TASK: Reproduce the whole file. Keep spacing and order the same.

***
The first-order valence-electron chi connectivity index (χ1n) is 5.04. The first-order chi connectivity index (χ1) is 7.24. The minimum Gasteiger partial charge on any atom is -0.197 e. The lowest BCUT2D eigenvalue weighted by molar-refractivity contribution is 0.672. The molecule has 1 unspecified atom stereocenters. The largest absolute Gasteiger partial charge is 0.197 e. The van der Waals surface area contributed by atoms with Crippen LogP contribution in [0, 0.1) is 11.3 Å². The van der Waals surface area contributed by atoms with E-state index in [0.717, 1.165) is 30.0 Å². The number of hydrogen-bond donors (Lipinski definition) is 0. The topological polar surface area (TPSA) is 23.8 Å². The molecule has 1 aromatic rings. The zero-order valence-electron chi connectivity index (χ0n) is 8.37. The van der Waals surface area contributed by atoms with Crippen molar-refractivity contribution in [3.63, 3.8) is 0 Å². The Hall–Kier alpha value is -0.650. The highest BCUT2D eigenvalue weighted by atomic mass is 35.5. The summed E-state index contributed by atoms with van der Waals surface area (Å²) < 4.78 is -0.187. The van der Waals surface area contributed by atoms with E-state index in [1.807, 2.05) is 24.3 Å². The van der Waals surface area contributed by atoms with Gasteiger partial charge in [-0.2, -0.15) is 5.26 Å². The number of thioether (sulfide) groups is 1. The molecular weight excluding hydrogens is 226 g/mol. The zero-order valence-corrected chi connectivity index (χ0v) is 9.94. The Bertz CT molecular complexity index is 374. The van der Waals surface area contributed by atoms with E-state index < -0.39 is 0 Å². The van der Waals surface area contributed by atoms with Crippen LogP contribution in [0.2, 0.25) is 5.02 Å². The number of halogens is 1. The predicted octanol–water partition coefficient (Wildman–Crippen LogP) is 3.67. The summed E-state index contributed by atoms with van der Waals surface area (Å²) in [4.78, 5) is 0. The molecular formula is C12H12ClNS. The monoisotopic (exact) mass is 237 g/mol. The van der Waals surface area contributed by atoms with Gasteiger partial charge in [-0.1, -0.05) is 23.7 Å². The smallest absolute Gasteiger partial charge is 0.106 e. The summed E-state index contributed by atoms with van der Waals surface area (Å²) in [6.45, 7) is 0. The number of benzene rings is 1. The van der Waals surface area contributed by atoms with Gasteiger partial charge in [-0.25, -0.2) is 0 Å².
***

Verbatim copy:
The first-order valence-electron chi connectivity index (χ1n) is 5.04. The first-order chi connectivity index (χ1) is 7.24. The minimum Gasteiger partial charge on any atom is -0.197 e. The lowest BCUT2D eigenvalue weighted by molar-refractivity contribution is 0.672. The molecule has 1 unspecified atom stereocenters. The largest absolute Gasteiger partial charge is 0.197 e. The van der Waals surface area contributed by atoms with Crippen LogP contribution in [0, 0.1) is 11.3 Å². The van der Waals surface area contributed by atoms with E-state index in [0.717, 1.165) is 30.0 Å². The number of hydrogen-bond donors (Lipinski definition) is 0. The topological polar surface area (TPSA) is 23.8 Å². The molecule has 1 aromatic rings. The zero-order valence-electron chi connectivity index (χ0n) is 8.37. The van der Waals surface area contributed by atoms with Crippen molar-refractivity contribution in [3.63, 3.8) is 0 Å². The Hall–Kier alpha value is -0.650. The highest BCUT2D eigenvalue weighted by atomic mass is 35.5. The summed E-state index contributed by atoms with van der Waals surface area (Å²) < 4.78 is -0.187. The van der Waals surface area contributed by atoms with E-state index in [1.807, 2.05) is 24.3 Å². The van der Waals surface area contributed by atoms with Gasteiger partial charge in [-0.2, -0.15) is 5.26 Å². The number of thioether (sulfide) groups is 1. The molecular weight excluding hydrogens is 226 g/mol. The zero-order valence-corrected chi connectivity index (χ0v) is 9.94. The Bertz CT molecular complexity index is 374. The van der Waals surface area contributed by atoms with E-state index < -0.39 is 0 Å². The van der Waals surface area contributed by atoms with Crippen LogP contribution in [0.2, 0.25) is 5.02 Å². The number of halogens is 1. The predicted octanol–water partition coefficient (Wildman–Crippen LogP) is 3.67. The summed E-state index contributed by atoms with van der Waals surface area (Å²) in [4.78, 5) is 0. The molecular formula is C12H12ClNS. The monoisotopic (exact) mass is 237 g/mol. The van der Waals surface area contributed by atoms with Gasteiger partial charge in [-0.1, -0.05) is 23.7 Å². The smallest absolute Gasteiger partial charge is 0.106 e. The summed E-state index contributed by atoms with van der Waals surface area (Å²) in [6.45, 7) is 0. The number of benzene rings is 1. The van der Waals surface area contributed by atoms with Gasteiger partial charge in [-0.25, -0.2) is 0 Å².